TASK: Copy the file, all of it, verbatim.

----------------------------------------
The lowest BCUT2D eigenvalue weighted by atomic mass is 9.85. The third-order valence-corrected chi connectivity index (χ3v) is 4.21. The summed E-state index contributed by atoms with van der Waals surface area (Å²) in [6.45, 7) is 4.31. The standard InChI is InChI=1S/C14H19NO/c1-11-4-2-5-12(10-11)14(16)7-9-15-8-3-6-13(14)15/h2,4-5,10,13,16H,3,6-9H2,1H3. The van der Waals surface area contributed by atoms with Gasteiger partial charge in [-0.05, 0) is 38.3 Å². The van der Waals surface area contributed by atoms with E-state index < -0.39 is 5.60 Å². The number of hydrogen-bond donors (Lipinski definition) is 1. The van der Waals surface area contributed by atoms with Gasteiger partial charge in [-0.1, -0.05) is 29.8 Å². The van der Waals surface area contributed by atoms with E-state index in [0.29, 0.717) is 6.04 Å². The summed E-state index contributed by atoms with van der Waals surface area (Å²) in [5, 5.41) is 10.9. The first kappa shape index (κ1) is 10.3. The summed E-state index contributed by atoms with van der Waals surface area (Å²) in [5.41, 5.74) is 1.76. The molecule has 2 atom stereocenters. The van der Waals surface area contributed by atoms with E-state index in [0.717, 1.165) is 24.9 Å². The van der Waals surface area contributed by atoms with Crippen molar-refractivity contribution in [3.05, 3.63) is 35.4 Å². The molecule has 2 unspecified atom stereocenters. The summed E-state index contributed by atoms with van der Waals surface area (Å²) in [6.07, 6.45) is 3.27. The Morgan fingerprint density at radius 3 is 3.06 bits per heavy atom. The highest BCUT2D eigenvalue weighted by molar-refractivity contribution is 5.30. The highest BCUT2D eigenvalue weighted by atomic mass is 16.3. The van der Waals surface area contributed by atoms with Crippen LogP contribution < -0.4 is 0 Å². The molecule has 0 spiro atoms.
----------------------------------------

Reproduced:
The lowest BCUT2D eigenvalue weighted by atomic mass is 9.85. The third-order valence-corrected chi connectivity index (χ3v) is 4.21. The summed E-state index contributed by atoms with van der Waals surface area (Å²) in [6.45, 7) is 4.31. The standard InChI is InChI=1S/C14H19NO/c1-11-4-2-5-12(10-11)14(16)7-9-15-8-3-6-13(14)15/h2,4-5,10,13,16H,3,6-9H2,1H3. The van der Waals surface area contributed by atoms with Gasteiger partial charge in [-0.05, 0) is 38.3 Å². The van der Waals surface area contributed by atoms with E-state index < -0.39 is 5.60 Å². The number of hydrogen-bond donors (Lipinski definition) is 1. The van der Waals surface area contributed by atoms with Gasteiger partial charge in [-0.1, -0.05) is 29.8 Å². The van der Waals surface area contributed by atoms with E-state index in [0.29, 0.717) is 6.04 Å². The summed E-state index contributed by atoms with van der Waals surface area (Å²) in [5, 5.41) is 10.9. The first kappa shape index (κ1) is 10.3. The summed E-state index contributed by atoms with van der Waals surface area (Å²) in [5.41, 5.74) is 1.76. The molecule has 2 atom stereocenters. The van der Waals surface area contributed by atoms with E-state index in [0.717, 1.165) is 24.9 Å². The van der Waals surface area contributed by atoms with Crippen molar-refractivity contribution in [3.05, 3.63) is 35.4 Å². The molecule has 2 unspecified atom stereocenters. The summed E-state index contributed by atoms with van der Waals surface area (Å²) in [6.07, 6.45) is 3.27. The Morgan fingerprint density at radius 3 is 3.06 bits per heavy atom. The highest BCUT2D eigenvalue weighted by molar-refractivity contribution is 5.30. The highest BCUT2D eigenvalue weighted by atomic mass is 16.3. The van der Waals surface area contributed by atoms with Crippen LogP contribution < -0.4 is 0 Å². The molecule has 0 spiro atoms.